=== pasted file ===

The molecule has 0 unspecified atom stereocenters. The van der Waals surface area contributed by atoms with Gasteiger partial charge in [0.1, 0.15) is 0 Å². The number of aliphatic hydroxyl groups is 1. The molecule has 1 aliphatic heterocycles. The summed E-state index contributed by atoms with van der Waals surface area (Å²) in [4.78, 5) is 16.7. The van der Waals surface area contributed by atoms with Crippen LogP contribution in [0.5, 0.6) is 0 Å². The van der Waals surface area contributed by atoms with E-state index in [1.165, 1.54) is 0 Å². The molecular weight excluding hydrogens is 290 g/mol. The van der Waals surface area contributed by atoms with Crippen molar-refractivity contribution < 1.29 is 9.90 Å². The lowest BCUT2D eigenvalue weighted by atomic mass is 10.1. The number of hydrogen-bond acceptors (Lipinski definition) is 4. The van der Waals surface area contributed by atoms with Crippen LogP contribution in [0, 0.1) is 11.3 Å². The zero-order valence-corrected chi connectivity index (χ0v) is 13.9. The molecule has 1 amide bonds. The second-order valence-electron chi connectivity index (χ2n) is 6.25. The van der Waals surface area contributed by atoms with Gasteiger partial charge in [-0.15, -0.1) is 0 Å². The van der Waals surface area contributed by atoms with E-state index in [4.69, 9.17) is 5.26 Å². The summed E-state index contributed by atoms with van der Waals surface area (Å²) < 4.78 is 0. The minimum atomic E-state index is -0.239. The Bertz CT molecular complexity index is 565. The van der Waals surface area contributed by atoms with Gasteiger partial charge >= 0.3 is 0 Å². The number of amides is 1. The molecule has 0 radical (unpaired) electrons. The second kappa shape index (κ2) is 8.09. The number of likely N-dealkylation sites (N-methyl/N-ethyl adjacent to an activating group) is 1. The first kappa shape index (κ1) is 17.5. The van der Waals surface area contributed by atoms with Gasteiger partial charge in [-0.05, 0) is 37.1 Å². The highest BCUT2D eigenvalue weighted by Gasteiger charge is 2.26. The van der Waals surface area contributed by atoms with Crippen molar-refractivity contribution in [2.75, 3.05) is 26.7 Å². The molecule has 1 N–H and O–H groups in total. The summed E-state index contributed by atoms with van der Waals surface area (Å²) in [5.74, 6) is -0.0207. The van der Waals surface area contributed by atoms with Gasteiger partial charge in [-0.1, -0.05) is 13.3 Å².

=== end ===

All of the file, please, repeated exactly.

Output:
The molecule has 0 unspecified atom stereocenters. The van der Waals surface area contributed by atoms with Gasteiger partial charge in [0.1, 0.15) is 0 Å². The number of aliphatic hydroxyl groups is 1. The molecule has 1 aliphatic heterocycles. The summed E-state index contributed by atoms with van der Waals surface area (Å²) in [4.78, 5) is 16.7. The van der Waals surface area contributed by atoms with Crippen LogP contribution in [0.5, 0.6) is 0 Å². The van der Waals surface area contributed by atoms with E-state index in [1.165, 1.54) is 0 Å². The molecular weight excluding hydrogens is 290 g/mol. The van der Waals surface area contributed by atoms with Crippen molar-refractivity contribution < 1.29 is 9.90 Å². The lowest BCUT2D eigenvalue weighted by atomic mass is 10.1. The number of hydrogen-bond acceptors (Lipinski definition) is 4. The van der Waals surface area contributed by atoms with Crippen LogP contribution in [0, 0.1) is 11.3 Å². The zero-order valence-corrected chi connectivity index (χ0v) is 13.9. The molecule has 1 amide bonds. The second-order valence-electron chi connectivity index (χ2n) is 6.25. The van der Waals surface area contributed by atoms with Gasteiger partial charge in [-0.15, -0.1) is 0 Å². The van der Waals surface area contributed by atoms with E-state index in [4.69, 9.17) is 5.26 Å². The summed E-state index contributed by atoms with van der Waals surface area (Å²) < 4.78 is 0. The minimum atomic E-state index is -0.239. The Bertz CT molecular complexity index is 565. The van der Waals surface area contributed by atoms with Gasteiger partial charge >= 0.3 is 0 Å². The number of amides is 1. The molecule has 0 radical (unpaired) electrons. The second kappa shape index (κ2) is 8.09. The number of likely N-dealkylation sites (N-methyl/N-ethyl adjacent to an activating group) is 1. The first kappa shape index (κ1) is 17.5. The van der Waals surface area contributed by atoms with Gasteiger partial charge in [-0.05, 0) is 37.1 Å². The highest BCUT2D eigenvalue weighted by Gasteiger charge is 2.26. The van der Waals surface area contributed by atoms with Crippen molar-refractivity contribution in [2.75, 3.05) is 26.7 Å². The molecule has 1 N–H and O–H groups in total. The summed E-state index contributed by atoms with van der Waals surface area (Å²) in [5.74, 6) is -0.0207. The van der Waals surface area contributed by atoms with Gasteiger partial charge in [-0.1, -0.05) is 13.3 Å².